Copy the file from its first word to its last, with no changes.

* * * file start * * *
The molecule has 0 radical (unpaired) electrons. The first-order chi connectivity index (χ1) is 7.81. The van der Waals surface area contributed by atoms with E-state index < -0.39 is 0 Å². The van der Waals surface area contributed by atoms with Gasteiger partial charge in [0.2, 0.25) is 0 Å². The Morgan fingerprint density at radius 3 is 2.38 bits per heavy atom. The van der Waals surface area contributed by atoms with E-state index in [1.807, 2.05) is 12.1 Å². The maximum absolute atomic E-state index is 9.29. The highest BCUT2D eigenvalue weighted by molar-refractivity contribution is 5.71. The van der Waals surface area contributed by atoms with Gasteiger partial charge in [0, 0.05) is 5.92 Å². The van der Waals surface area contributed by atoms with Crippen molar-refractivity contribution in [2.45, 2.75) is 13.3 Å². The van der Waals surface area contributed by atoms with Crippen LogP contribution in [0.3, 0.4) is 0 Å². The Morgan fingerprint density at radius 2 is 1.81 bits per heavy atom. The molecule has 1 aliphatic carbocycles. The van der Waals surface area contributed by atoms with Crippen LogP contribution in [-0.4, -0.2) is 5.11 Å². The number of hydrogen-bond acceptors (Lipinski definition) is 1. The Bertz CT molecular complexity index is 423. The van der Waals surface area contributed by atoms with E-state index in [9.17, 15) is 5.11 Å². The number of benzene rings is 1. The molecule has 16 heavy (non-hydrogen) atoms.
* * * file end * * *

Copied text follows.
The molecule has 0 radical (unpaired) electrons. The first-order chi connectivity index (χ1) is 7.81. The van der Waals surface area contributed by atoms with E-state index < -0.39 is 0 Å². The van der Waals surface area contributed by atoms with Gasteiger partial charge in [0.2, 0.25) is 0 Å². The Morgan fingerprint density at radius 3 is 2.38 bits per heavy atom. The van der Waals surface area contributed by atoms with E-state index in [1.807, 2.05) is 12.1 Å². The maximum absolute atomic E-state index is 9.29. The highest BCUT2D eigenvalue weighted by molar-refractivity contribution is 5.71. The van der Waals surface area contributed by atoms with Gasteiger partial charge in [0, 0.05) is 5.92 Å². The van der Waals surface area contributed by atoms with Crippen molar-refractivity contribution in [2.45, 2.75) is 13.3 Å². The van der Waals surface area contributed by atoms with Crippen LogP contribution in [0.3, 0.4) is 0 Å². The Morgan fingerprint density at radius 2 is 1.81 bits per heavy atom. The molecule has 1 aliphatic carbocycles. The van der Waals surface area contributed by atoms with Crippen LogP contribution in [-0.4, -0.2) is 5.11 Å². The number of hydrogen-bond acceptors (Lipinski definition) is 1. The Bertz CT molecular complexity index is 423. The van der Waals surface area contributed by atoms with E-state index in [9.17, 15) is 5.11 Å². The number of benzene rings is 1. The molecule has 16 heavy (non-hydrogen) atoms.